Thursday, 31 August 2017

Euregio Meeting 2017

The Euregio meeting for Marcoses and Mini derivatives took place on the sunniest day of this year, last weekend. The location? The far south-west of The Netherlands, where the country rubs shoulders with the sea and with Belgium. And so a group of Maximum Minis crossed the border several times...

Joost van Dien organized the trip for this year. He currently owns three Mini Marcoses and this is the Mk3 he built up from scratch as a fast road car. I co-drove him during the ride and was much impressed
Picture Jeroen Booij

Keith Rose had come over from Somerset in his GTM Rossa. His latest buy is a Minus Maxi!
Picture Jeroen Booij

You may not see it at first sight, but this is one very rare and probably unique fiberglass bodied Mini derivative. I'll write a separate article on it here soon
Picture Jeroen Booij

What would a Mini Marcos meeting be without Richard Porter? He came over in his faithful Mini Jem
Picture Jeroen Booij

And flying the flag for Maximum Mini, too, just in colour with the car. Thank you Richard!
Picture Jeroen Booij

Aad van Beekum had his Mk3 Mini Marcos finished just in time for the event two years ago. And he was there this time. The car still looking immaculate
Picture Jeroen Booij

We were so close to the Belgium border that Bart van Reusel and his Schmitt had to be there…
Picture Jeroen Booij

Beach bunnies? Bart's Schmitt pairs up with co-organizer Rolf Roozeboom's Domino Pimlico
Picture Jeroen Booij

Another regular on the Euregio meetings: Ed 'the Hat' Darwinkel with his trusty Midas. He'd just fitted leds, which gave an impressive light show even during the day
Picture Jeroen Booij

Not a Mini, but Robin Hughes and his son Sam in the big Marcos are very enthusiastic about Mini Marcoses, too. Thanks for coming over chaps!
Picture Jeroen Booij

We missed several regulars with their Mini Marcoses this year, but not Raymond van der Klugt. He owns a Mini Marcos, too, but prefers to come in his lovely GTM Coupe
Picture Jeroen Booij

Take a couple of Brits to a field and they'll start a picnic!
Picture Jeroen Booij

Monday, 28 August 2017

Gyro-X wins Dean Batchelor Trophy

Now that the crazy Alex tremulis designed and Mini Cooper powered Gyro-X prototype is fully restored and presented at Pebble Beach, we'd like to see it in motion, don't we? Over to Wayne Hadfield who sent me a little video of the thing on the move, see below. It's great to see the gyroscope really working so well (more about the restoration here) and it looks like Jeff Lane and his team at the Lane Motor Museum have done a terrific job. The car didn't win its class of 'American Dream Cars of the 1960s' but did get home to Tennessee with the Dean Batchelor Trophy, named after the late American hot rodder and motoring journalist with the same name. Congratulations!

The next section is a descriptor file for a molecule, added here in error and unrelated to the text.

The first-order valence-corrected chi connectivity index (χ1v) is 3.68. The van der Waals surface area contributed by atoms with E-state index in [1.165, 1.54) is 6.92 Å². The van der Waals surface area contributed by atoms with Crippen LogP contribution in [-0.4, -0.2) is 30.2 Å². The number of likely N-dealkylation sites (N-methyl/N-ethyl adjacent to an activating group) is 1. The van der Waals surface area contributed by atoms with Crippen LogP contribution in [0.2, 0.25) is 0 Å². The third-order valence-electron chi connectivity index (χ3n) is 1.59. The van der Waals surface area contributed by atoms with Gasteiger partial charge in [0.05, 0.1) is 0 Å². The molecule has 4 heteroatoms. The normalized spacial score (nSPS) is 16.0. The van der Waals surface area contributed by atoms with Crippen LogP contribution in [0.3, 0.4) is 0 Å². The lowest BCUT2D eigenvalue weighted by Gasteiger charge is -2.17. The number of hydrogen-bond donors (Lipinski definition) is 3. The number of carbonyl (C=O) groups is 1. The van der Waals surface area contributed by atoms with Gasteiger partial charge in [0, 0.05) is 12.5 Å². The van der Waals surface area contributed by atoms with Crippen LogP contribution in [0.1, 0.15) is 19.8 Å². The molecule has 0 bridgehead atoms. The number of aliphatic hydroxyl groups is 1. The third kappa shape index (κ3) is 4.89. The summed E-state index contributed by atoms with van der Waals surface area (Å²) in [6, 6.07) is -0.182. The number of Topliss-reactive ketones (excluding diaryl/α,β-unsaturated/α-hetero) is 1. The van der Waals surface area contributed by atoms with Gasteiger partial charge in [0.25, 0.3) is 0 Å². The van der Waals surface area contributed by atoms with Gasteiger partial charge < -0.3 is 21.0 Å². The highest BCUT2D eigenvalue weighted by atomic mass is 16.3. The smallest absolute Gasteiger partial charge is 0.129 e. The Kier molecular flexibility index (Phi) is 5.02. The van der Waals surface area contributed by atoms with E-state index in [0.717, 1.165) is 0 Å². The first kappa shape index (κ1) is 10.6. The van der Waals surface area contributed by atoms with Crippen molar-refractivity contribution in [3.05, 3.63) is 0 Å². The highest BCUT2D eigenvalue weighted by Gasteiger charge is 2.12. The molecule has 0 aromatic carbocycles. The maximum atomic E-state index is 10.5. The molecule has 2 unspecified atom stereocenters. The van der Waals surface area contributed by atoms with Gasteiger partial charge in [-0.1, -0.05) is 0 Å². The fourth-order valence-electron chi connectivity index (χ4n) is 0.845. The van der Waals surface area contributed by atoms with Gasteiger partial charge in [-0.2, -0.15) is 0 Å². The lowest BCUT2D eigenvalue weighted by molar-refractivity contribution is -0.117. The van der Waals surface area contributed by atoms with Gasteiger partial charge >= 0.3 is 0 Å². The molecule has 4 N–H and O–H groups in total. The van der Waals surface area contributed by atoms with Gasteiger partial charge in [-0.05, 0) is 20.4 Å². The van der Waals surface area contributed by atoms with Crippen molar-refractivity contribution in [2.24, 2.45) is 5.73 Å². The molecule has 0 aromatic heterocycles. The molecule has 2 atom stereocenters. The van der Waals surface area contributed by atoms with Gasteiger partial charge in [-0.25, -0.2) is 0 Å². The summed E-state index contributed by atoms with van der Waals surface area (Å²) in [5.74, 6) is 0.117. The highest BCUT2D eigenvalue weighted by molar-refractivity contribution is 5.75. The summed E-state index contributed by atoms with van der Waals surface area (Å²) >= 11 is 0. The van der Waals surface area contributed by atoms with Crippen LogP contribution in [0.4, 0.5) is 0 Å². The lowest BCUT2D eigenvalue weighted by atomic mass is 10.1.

It works! Gyro-X in motion. The Mini engine makes it move, the gyroscope keeps it in balance
Video through Wayne Hadfield

The crazy car won the Dean Batchelor Trophy at the Pebble Beach concours d'elegance 
Picture Automobilemag.com

Seen here is an early sketch of the 1967 car by designer Alex Tremulis
Picture Lane Motor Museum


Friday, 25 August 2017

Broadspeed GTs flood the market

Well, that's a bit of an exaggeration. But it's been a long time since any Broadspeed GTs were offered for sale and thats quite different at this moment. Two of them are original cars, two others are replicas or perhaps I should say 'cars built in the spirit of the GT'. To start with the real cars: these are the factory demonstrator as well as the GTS racer, both shown in the well-known Broadspeed brochure and now both to be found by JD Classics in Essex. They were of course restored by Chris Wooden over a long period of time (beautifully, for sure) and I have asked Chris why on earth he wants to split with them. He didn't want to respond to that, which may indicate he doesn't like to see them go?
The white GT 'EOP 89D' is the road going version, seen at the 1966 Racing Car Show (here) and owned by Barrie Smith and later by Greg Jones (story here) ; the burgundy and silver GTS 'EOP 88D' is the racer with all possible lightweight and competition parts including a highly tuned 1366cc engine. Images and some film footage here and here. When you are interested in buying click here if you dare to see the both of them for sale at JD Classics. Last time they were seen for sale together, they must have been remarkably cheaper!

Broadspeed GT 'EOP 89D' is the ex-factory demonstrator that was restored by Chris Wooden
Picture JD Classics

Broadspeed GTS 'EOP 88D' is the works racer, found by your's truly in Holland in the late 1990s
Picture JD Classics

Over to the replicas then. First of them is the car built by Olivier Filliettaz in the south-west of France. The car was based around a 1964 Mini Cooper 998 shell and Olivier carried out all of the construction himself, using fiberglass for the roof construction. It comes with a 1293 engine with Longman head and split Webers, or if you prefer he sells it without the engine. You can find some more information and photographs taken during the built here. The price is on request, see the ad here

French built Broadspeed GT replica is now for sale. The owner prefers to call it 'Broadsprint'
Picture Olivier Filliettaz